Chinese parents don't regard toys as anything, it seems, more than a means to amuse kids. Lane Nemeth, founder of Discovery Toys in Livermore, Calif., is challenging that notion. So her company is selling items such as three-dimensional puzzles and plastic measuring cups that teach toddlers simple math through volumes.

"There's a push in China toward math and science," says Nemeth. Meanwhile, mighty Mattel Inc., which has been selling its Barbie dolls and Hot Wheels cars in China since 1999, still hasn't introduced its Fisher-Price line of preschool toys on the mainland. In China, it's still "Day One, Page One," says Executive Vice-President Bryan G. Stockton.


The marketing opportunities haven't been lost on Hong Kong publisher Tom. Last year the company launched a mainland version of Mom Baby Magazine, which provides tips on pregnancy and child care from doctors and teachers.

"Parents only have one child, and they are very concerned, so this field is really growing," says Lisa Wu, chairman of Nong Nong Intermedia Group, the Tom subsidiary that publishes the magazine. With a circulation of 50,000, it isn't yet profitable, though it has attracted a blue-chip roster of advertisers including Disney, Johnson& Johnson, and Nestle.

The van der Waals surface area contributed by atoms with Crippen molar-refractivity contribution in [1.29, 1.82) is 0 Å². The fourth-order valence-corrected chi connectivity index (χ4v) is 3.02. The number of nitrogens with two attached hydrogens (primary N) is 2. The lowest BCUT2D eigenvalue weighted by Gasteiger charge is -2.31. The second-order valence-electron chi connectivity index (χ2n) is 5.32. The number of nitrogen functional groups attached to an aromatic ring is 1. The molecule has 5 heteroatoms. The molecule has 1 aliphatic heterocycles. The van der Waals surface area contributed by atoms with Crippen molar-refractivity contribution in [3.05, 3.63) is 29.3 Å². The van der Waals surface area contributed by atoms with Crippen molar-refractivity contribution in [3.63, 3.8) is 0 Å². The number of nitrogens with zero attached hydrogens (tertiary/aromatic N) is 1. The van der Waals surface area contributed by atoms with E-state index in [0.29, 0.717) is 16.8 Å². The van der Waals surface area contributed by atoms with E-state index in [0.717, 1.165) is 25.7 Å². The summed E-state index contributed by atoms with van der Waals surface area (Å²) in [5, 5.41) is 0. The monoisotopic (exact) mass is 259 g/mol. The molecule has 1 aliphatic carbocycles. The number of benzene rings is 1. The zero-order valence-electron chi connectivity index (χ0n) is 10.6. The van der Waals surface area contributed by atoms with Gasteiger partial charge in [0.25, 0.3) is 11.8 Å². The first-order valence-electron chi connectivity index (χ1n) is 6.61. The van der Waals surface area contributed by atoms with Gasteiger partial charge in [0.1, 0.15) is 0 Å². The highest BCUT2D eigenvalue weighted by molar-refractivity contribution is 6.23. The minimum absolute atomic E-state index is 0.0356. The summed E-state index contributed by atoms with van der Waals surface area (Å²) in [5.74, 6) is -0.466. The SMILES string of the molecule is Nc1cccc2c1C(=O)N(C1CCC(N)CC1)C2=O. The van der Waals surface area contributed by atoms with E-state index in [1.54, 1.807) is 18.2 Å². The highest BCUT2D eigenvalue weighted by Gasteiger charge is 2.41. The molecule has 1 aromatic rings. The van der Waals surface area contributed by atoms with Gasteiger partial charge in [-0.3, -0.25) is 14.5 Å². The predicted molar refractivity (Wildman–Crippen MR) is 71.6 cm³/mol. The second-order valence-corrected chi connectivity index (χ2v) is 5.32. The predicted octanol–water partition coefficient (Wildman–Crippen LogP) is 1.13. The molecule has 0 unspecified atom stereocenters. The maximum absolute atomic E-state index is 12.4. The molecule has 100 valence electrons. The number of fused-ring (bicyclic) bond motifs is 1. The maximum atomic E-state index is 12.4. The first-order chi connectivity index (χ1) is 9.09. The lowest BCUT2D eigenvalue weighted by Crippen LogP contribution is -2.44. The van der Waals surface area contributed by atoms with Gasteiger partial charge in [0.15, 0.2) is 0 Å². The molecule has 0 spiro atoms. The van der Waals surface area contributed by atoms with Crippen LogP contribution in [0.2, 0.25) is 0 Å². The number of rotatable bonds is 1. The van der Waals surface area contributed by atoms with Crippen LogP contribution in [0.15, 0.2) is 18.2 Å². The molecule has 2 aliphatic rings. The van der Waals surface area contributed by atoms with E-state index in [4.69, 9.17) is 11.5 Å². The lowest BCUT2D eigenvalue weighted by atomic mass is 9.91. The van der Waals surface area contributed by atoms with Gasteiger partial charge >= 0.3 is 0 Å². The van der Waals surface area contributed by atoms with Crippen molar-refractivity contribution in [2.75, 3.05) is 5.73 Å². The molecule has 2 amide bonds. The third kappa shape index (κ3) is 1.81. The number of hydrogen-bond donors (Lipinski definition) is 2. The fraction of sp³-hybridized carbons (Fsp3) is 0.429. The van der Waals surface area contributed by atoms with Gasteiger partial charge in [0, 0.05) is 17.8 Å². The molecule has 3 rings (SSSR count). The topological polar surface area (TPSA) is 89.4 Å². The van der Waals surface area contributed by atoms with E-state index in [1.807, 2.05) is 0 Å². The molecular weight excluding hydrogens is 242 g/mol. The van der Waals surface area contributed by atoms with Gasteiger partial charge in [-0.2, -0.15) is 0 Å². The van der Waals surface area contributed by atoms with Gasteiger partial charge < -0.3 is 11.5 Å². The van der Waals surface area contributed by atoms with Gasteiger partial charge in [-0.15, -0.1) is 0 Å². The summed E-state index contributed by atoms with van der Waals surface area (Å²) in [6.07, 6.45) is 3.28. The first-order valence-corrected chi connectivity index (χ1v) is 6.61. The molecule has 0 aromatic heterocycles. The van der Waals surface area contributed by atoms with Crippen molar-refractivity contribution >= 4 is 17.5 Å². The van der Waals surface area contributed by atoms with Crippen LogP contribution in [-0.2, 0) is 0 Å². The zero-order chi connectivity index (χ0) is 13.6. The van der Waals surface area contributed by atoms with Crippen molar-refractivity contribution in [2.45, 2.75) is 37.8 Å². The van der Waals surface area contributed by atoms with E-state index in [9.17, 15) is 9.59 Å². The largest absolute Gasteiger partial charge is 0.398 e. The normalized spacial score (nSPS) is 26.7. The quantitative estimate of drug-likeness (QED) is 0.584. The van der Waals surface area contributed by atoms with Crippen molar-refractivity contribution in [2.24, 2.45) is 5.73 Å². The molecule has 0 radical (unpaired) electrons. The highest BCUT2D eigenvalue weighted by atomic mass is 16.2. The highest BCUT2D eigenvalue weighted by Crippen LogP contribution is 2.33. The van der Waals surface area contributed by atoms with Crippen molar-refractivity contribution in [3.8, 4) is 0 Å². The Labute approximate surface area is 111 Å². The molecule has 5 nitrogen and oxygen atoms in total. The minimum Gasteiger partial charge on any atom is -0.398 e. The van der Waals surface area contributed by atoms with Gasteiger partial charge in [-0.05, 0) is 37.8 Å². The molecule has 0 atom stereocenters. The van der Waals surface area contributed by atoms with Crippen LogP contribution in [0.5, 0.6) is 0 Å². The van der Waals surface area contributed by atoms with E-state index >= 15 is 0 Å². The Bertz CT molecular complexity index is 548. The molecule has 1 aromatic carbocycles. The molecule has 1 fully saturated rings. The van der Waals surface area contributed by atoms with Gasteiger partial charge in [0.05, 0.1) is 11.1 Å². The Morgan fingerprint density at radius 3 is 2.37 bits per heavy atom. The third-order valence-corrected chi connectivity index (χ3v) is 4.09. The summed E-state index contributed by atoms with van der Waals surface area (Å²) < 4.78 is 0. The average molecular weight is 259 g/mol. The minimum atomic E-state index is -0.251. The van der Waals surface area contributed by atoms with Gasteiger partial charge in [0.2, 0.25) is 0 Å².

The reluctance of parents to focus on a child's artistic side makes it hard for companies that try to go beyond the three R's. Hong Kong-based Kids' Gallery has opened a Beijing franchise offering after-school classes in arts and crafts.

But only 30 of the 100 students enrolled come from Chinese mainland families -- mainly those whose parents have traveled or lived abroad. The other 70 students are children of expatriates. "Creativity for Asian kids is seriously underdeveloped. Education is all about memorizing, rote learning, and passing exams," says Joanna Hotung, founder of Kids' Gallery. Even that emphasis, however, should keep companies that help Chinese kids learn plenty busy in years to come.